A new interview over on Gamasutra with former Nintendo planner Motoi Okamoto is full of interesting tidbits, but one surreal note sticks out above the rest. Crunch time is considered a fact by many in game development, but it’s hard to imagine Shigeru Miyamoto, who the gaming community views as some sort of whimsical uncle/wizard, telling employees to stay overnight and work, but it seems that’s exactly what happens or, at least, happened at one point. And he even had a whimsical name for it.

Okamoto left in 2008, so things could be different, but he offered up a story from the Super Mario 64 DS development period.

“In those days, Miyamoto would come to us at 11 p.m., after he finished all of his board-member work,” Okamoto explained. Miyamoto would say “It’s Mario time.”

For your health

At that point, the team would have a 3-hour planning meeting, after which Miyamoto would go home at, yes, 2 a.m. Before leaving he would say to his employees, “You should return home soon, for your health.” Then they’d spend the next two or three hours writing game-design documents and writing instructions for their artists and programmers.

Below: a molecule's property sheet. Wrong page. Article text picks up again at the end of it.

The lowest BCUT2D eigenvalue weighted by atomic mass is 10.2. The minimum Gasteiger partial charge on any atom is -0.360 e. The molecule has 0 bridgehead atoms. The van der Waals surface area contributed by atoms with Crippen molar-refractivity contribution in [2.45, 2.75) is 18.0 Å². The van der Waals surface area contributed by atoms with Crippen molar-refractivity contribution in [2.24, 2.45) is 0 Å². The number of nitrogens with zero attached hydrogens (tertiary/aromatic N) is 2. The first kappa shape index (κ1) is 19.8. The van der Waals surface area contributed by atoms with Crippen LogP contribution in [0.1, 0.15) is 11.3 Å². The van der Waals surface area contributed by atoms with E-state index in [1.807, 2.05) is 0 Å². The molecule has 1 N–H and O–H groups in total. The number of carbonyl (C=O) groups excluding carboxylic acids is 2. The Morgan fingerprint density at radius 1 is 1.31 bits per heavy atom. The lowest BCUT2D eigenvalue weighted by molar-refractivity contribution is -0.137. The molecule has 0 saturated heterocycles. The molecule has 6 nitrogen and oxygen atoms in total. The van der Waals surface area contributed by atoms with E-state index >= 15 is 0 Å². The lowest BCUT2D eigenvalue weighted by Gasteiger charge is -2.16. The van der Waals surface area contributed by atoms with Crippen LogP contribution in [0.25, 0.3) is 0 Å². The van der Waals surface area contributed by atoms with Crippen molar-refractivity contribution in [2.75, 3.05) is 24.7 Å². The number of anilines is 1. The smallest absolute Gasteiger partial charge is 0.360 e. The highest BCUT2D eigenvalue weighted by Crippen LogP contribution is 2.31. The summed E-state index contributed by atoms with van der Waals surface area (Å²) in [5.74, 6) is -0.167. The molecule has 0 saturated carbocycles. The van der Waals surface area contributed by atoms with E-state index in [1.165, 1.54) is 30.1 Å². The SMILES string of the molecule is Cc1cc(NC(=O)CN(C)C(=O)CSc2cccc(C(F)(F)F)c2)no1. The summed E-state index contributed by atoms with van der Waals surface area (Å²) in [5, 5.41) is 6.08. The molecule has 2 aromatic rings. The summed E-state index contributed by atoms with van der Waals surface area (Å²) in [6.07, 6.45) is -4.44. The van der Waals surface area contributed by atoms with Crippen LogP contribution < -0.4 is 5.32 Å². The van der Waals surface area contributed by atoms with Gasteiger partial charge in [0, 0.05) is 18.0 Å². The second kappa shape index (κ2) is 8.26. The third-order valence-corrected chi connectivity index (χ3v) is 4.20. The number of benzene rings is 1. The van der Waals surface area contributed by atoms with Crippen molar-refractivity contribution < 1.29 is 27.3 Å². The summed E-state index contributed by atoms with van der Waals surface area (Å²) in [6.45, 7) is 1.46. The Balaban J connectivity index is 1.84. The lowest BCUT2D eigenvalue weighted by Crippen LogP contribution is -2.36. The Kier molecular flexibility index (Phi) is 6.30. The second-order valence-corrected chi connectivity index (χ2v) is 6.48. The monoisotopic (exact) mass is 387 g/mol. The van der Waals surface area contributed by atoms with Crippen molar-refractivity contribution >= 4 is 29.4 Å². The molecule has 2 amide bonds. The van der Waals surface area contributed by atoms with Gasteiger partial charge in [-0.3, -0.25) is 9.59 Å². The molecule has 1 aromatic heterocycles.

Okamoto said that was the craziest crunch time he’d experienced, but added that if Miyamoto was working so much, it seemed impossible for the team to give any less.

Every time I hear Mario exclaim that it’s Mario Time in a game, I won’t be able to think of anything but having to work until 5am.